13 seasons, 12 cities, 44 couples matched (49 including Season 13) and the question still remains…does Married at First Sight work?
Is this modern matchmaking experiment an effective way to get a spouse, or is it all for show?
Well, let’s take a look at the numbers and see just how effective Married at First Sight actually is.
The number of MAFS couples that are still together
There are currently 12 couples from the show that are still together.
That number might change, however, as Jephte Pierre and Shawniece Jackson of Season 6 have recently reported that their marriage is on the rocks. But since the couple has not yet announced a divorce filing, we will keep them included in the “still together” column, even if it is just for the moment.
That number could actually go down some more if the rumors surrounding fan favorite of Season 11, Bennett Kirschner and Amelia Fatsi are true. Rumor has it the couple has split, but no official announcement has been made, and Bennett refuses to break his silence around the status of his marriage. So until there is an official divorce announcement, we will leave this couple in the “together” pile, too.
Until this month there were actually 14 couples still together, but this month not only brought the premiere of Season 13, it also brought the demise of two of the Married at First Sight Season 12 couples. Erik Lake and Virginia Coombs, and Ryan and Clara Oubre, announced plans for their impending divorces this month.
Of the couples still together, the longest-running is all the way back from the show’s very first season: Doug Hehner and Jamie Otis. Doug and Jamie are the stuff of MAFS fairy tales, a true underdog story. The couple initially seemed like they had little to no chance of making it. Following the wedding ceremony, Jamie sank to the ground in tears, convinced she had just made the biggest mistake of her life, stating she was not at all attracted to the man she had just married.
Doug did not let this deter him. He worked overtime to show Jamie he was a trustworthy, loyal and good guy, and before long, he had won both Jamie’s and the fans’ hearts. The couple has been together seven years and counting and their family has expanded to two, and hopefully soon three, children. The couple shows how successful the MAFS process can be if the individuals in it are willing to open their hearts and their minds to the possibility of love, even if it looked a little differently than they had initially imagined.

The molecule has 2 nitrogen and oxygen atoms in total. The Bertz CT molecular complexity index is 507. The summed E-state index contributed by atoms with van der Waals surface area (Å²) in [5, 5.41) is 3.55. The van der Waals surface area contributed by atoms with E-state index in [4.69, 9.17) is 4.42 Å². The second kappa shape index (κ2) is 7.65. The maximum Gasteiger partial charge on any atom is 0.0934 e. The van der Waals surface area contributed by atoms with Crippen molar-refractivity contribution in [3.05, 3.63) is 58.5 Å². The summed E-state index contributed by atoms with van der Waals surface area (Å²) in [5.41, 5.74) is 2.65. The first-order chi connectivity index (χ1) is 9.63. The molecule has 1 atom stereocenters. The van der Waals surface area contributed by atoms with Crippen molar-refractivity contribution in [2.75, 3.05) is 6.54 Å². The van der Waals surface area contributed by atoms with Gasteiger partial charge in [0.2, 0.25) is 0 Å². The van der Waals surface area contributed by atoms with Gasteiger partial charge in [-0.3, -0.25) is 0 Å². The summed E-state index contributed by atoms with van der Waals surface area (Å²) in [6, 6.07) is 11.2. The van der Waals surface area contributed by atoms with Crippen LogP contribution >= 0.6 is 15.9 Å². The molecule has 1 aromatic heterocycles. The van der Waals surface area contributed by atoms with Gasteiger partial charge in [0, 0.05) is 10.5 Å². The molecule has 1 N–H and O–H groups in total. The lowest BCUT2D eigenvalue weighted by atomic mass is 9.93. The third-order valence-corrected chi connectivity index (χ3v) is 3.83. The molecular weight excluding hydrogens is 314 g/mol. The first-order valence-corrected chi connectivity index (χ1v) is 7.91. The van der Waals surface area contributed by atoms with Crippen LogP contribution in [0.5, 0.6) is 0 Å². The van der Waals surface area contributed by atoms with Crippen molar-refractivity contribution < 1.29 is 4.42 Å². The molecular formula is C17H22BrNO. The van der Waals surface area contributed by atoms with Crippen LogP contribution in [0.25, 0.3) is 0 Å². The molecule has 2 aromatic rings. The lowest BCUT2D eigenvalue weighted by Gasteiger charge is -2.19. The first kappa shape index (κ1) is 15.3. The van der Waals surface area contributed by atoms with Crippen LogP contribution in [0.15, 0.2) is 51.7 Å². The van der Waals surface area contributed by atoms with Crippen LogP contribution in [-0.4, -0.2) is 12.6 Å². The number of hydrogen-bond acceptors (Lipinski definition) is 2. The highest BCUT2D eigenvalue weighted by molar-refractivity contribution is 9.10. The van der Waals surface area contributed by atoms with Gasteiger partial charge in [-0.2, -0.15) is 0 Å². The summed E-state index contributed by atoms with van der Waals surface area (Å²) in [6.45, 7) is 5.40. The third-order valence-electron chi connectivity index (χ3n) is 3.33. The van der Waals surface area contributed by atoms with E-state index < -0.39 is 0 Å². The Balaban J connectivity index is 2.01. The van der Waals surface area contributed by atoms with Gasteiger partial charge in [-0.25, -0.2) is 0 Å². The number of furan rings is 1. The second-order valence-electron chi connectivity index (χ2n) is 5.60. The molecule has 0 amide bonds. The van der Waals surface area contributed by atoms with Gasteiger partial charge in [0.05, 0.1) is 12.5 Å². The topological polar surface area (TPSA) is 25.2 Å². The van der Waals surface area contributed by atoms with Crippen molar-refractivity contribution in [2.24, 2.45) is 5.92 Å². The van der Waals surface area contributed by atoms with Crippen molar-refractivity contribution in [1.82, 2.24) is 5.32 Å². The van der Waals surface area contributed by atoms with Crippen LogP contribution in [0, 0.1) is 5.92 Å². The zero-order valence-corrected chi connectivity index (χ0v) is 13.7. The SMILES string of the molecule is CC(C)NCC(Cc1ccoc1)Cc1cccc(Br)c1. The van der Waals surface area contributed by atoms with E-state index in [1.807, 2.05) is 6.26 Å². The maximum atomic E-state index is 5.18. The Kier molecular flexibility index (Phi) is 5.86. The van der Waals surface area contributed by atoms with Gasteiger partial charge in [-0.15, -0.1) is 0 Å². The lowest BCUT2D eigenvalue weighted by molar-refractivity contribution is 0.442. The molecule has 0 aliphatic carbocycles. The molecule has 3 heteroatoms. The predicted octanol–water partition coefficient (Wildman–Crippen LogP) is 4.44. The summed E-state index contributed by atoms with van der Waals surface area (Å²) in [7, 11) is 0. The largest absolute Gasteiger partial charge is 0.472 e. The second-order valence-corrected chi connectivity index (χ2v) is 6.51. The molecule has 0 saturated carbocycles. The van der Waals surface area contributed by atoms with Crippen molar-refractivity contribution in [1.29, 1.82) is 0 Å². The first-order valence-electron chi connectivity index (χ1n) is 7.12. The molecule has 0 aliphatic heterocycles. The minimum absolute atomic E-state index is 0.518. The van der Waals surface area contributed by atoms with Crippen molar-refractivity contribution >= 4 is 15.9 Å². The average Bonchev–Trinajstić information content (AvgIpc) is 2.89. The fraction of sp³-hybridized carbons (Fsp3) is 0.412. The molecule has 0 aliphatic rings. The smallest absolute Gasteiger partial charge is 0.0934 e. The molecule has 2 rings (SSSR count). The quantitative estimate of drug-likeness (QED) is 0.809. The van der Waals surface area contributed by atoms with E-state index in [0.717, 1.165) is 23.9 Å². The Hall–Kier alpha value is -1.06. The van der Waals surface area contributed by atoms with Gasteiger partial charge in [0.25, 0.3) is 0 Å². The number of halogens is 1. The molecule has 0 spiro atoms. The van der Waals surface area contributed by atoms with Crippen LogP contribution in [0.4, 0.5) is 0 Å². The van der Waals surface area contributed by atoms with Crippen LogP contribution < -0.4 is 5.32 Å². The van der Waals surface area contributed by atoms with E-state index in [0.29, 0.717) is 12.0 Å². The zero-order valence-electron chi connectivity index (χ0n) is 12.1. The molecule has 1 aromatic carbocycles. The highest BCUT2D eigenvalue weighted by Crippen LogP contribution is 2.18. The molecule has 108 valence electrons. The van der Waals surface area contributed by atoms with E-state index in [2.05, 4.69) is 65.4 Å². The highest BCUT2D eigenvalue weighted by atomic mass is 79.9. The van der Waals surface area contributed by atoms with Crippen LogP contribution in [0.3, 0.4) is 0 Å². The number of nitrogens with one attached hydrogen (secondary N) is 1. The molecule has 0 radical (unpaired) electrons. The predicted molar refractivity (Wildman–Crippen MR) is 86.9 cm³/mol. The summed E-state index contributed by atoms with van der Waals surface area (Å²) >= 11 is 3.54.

Other couples that have stayed together include Season 12’s Briana and Vincent Morales, Season 5’s Anthony D’Amico and Ashley Petta, Season 7’s Danielle Bergman and Bobby Dodd, Season 8’s Stephanie Sersen and Aj Vollmoeller, Season 8’s Kristine Killingsworth and Keith Dewar, Season 9’s Deonna McNeill and Gregory Okotie, Season 9’s Elizabeth Bice and Jamie Thompson, Season 10’s Jessica Studer and Austin Hurd, Season 11’s Amani and Woody, and Miles and Karen, also of Season 11.
The number of couples that have divorced
July was a rough month for the MAFS couples: two divorces and two possible soon to be divorces in one month! Even long-lasting, OG fan favorites Jamie and Doug Hehner admitted to having a rough patch in their marriage this month.
The show’s success rate has been an ongoing debate among fans and experts alike. Especially since there were even some seasons where no couples stayed together at all, including Seasons 2, 3, and 4. Following the unsuccessful seasons, the show went through several relationship expert changes, in hopes of more promising results. However, even after all the changes, the most recent season, Season 12, had a final couple count of just one, Briana and Vincent Morales. Watch
ing this past season was a bit like watching the Willie Wonka chocolate factory tour — couples began dropping off one by one, until there was only one left.
So, what is the verdict on the show’s success rate?
The show’s rate of success
With the conservative estimate of 12 couples still together out of a total of 44, the final percentage rate of success is 27 percent, so less than half. If we calculate with the two on-the-verge couples going the way of a divorce, then the final count will be 10 couples out of 44, giving us a percentage of 22.73 percent. So it is safe to say the show has a 20 – 30 percent success rate, leaning towards 20 percent.
So with a national average success rate of marriage only being 50 percent, does that make the show less successful than meeting someone the old-fashioned way? Or does it even out between the cameras, the matchmaking, and the stress of going from very single to very married in 24-hour period?
It’s hard to say, but with five new couples being matched in the current 13th season, perhaps the numbers will skew in the process’s favor. If all five couples in the new season stay together, with the two on-the-fence couples also staying together, it will give the show a success rate of 34 percent. Now we are talking!
But although the show’s numbers may not accurately portray it, the show itself seems to be a success. Even the couples who don’t stay together often walk away saying they’ve learned something about themselves, what they want out of a relationship, and more about the type of person they do want to be and be with.
Even if the show isn’t at 100 percent success rate of couples, with the fans, it is always batting 1000.
But even so, it would be nice if the show’s numbers could match its value, so let’s all cross our fingers that the current season will be successful and bring the MAFS success rate to its highest yet!
Married at First Sight airs on Wednesdays at 8/7c on Lifetime.